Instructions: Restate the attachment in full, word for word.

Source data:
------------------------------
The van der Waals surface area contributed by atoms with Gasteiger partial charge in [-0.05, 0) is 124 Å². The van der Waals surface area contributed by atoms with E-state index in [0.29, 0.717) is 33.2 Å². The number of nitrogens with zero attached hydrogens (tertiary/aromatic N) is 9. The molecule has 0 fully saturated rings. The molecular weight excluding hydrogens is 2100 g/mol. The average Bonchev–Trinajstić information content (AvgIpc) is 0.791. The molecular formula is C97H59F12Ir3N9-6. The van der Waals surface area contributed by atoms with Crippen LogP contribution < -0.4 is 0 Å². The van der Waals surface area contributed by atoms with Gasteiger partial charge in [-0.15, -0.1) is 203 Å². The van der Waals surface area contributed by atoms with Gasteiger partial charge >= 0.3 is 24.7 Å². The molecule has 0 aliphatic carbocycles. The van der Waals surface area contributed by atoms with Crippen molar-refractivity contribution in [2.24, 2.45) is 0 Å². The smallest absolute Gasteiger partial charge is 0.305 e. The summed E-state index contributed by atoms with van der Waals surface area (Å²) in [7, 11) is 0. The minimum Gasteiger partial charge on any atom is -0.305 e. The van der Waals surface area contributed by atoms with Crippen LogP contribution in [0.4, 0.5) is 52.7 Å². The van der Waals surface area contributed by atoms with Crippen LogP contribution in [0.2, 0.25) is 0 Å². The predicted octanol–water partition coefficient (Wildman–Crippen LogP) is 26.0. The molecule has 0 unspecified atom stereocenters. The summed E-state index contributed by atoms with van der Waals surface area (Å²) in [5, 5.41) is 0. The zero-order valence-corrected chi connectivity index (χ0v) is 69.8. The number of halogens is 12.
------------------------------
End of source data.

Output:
The van der Waals surface area contributed by atoms with Gasteiger partial charge in [-0.05, 0) is 124 Å². The van der Waals surface area contributed by atoms with E-state index in [0.29, 0.717) is 33.2 Å². The number of nitrogens with zero attached hydrogens (tertiary/aromatic N) is 9. The molecule has 0 fully saturated rings. The molecular weight excluding hydrogens is 2100 g/mol. The average Bonchev–Trinajstić information content (AvgIpc) is 0.791. The molecular formula is C97H59F12Ir3N9-6. The van der Waals surface area contributed by atoms with Crippen LogP contribution < -0.4 is 0 Å². The van der Waals surface area contributed by atoms with Gasteiger partial charge in [-0.15, -0.1) is 203 Å². The van der Waals surface area contributed by atoms with Gasteiger partial charge >= 0.3 is 24.7 Å². The molecule has 0 aliphatic carbocycles. The van der Waals surface area contributed by atoms with Crippen molar-refractivity contribution in [2.24, 2.45) is 0 Å². The smallest absolute Gasteiger partial charge is 0.305 e. The summed E-state index contributed by atoms with van der Waals surface area (Å²) in [7, 11) is 0. The minimum Gasteiger partial charge on any atom is -0.305 e. The van der Waals surface area contributed by atoms with Crippen LogP contribution in [0.4, 0.5) is 52.7 Å². The van der Waals surface area contributed by atoms with Crippen LogP contribution in [0.2, 0.25) is 0 Å². The predicted octanol–water partition coefficient (Wildman–Crippen LogP) is 26.0. The molecule has 0 unspecified atom stereocenters. The summed E-state index contributed by atoms with van der Waals surface area (Å²) in [5, 5.41) is 0. The zero-order valence-corrected chi connectivity index (χ0v) is 69.8. The number of halogens is 12.